The Lair of the White Worm
16. A Visit Of Sympathy
Caswall was genuinely surprised when he saw Lady Arabella, though he need not have
been, after what had already occurred in the same way. The look of surprise on his face
was so much greater than Lady Arabella had expected--though she thought she was
prepared to meet anything that might occur--that she stood still, in sheer amazement.
Cold-blooded as she was and ready for all social emergencies, she was nonplussed how
to go on. She was plucky, however, and began to speak at once, although she had not the
slightest idea what she was going to say.
"I came to offer you my very warm sympathy with the grief you have so lately
"My grief? I'm afraid I must be very dull; but I really do not understand."
Already she felt at a disadvantage, and hesitated.
"I mean about the old man who died so suddenly--your old. . . retainer."
Caswall's face relaxed something of its puzzled concentration.
"Oh, he was only a servant; and he had over-stayed his three-score and ten years by
something like twenty years. He must have been ninety!"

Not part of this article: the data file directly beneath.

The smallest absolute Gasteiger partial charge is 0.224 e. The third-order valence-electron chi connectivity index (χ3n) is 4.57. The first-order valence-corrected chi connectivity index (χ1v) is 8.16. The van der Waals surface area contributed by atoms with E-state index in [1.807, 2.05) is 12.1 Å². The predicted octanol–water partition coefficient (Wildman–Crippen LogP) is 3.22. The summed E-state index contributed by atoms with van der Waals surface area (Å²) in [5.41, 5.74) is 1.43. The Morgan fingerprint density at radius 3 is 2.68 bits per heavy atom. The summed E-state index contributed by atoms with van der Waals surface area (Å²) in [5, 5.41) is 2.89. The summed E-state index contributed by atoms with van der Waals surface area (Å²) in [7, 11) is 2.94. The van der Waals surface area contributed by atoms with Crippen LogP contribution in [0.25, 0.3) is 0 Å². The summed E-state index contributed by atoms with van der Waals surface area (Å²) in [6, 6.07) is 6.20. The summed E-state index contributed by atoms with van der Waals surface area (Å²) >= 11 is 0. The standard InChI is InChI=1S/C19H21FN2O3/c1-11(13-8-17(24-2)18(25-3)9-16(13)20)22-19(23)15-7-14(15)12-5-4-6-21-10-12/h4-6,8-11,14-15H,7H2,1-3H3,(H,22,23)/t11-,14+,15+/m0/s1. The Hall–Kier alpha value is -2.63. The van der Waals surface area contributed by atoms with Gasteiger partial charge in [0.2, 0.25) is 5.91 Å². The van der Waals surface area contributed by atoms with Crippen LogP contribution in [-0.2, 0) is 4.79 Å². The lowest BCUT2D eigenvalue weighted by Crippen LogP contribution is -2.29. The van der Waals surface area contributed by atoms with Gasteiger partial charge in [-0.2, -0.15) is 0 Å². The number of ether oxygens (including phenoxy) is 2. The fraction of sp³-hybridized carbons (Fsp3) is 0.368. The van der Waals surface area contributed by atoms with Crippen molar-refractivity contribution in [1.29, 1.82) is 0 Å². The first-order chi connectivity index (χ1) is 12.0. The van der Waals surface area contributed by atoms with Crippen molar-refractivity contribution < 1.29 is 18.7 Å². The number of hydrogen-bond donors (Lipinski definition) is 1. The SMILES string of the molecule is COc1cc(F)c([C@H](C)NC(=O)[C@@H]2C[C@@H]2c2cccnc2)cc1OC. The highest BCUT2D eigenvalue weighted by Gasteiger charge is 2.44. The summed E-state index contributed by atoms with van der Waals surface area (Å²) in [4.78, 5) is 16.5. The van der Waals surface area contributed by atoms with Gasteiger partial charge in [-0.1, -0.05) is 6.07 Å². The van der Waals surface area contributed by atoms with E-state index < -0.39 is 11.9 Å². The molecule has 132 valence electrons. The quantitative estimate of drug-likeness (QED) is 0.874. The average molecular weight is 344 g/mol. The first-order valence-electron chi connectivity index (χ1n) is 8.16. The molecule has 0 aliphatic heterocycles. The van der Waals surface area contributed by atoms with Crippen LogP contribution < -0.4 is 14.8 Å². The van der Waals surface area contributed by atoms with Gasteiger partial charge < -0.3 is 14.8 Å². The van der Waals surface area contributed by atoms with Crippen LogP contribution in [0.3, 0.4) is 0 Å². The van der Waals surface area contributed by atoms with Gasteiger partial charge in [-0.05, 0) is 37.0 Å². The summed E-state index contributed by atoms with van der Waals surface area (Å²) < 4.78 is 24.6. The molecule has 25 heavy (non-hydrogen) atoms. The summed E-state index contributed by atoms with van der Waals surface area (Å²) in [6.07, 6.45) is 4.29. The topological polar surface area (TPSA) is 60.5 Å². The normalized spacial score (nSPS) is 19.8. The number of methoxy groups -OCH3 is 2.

"Still, as an old servant. . . "
Caswall's words were not so cold as their inflection.
"I never interfere with servants. He was kept on here merely because he had been so long
on the premises. I suppose the steward thought it might make him unpopular if the old
fellow had been dismissed."
How on earth was she to proceed on such a task as hers if this was the utmost geniality
she could expect? So she at once tried another tack--this time a personal one.
"I am sorry I disturbed you. I am really not unconventional--though certainly no slave to
convention. Still there are limits. . . it is bad enough to intrude in this way, and I do not
know what you can say or think of the time selected, for the intrusion."
After all, Edgar Caswall was a gentleman by custom and habit, so he rose to the occasion.
"I can only say, Lady Arabella, that you are always welcome at any time you may deign
to honour my house with your presence."
She smiled at him sweetly.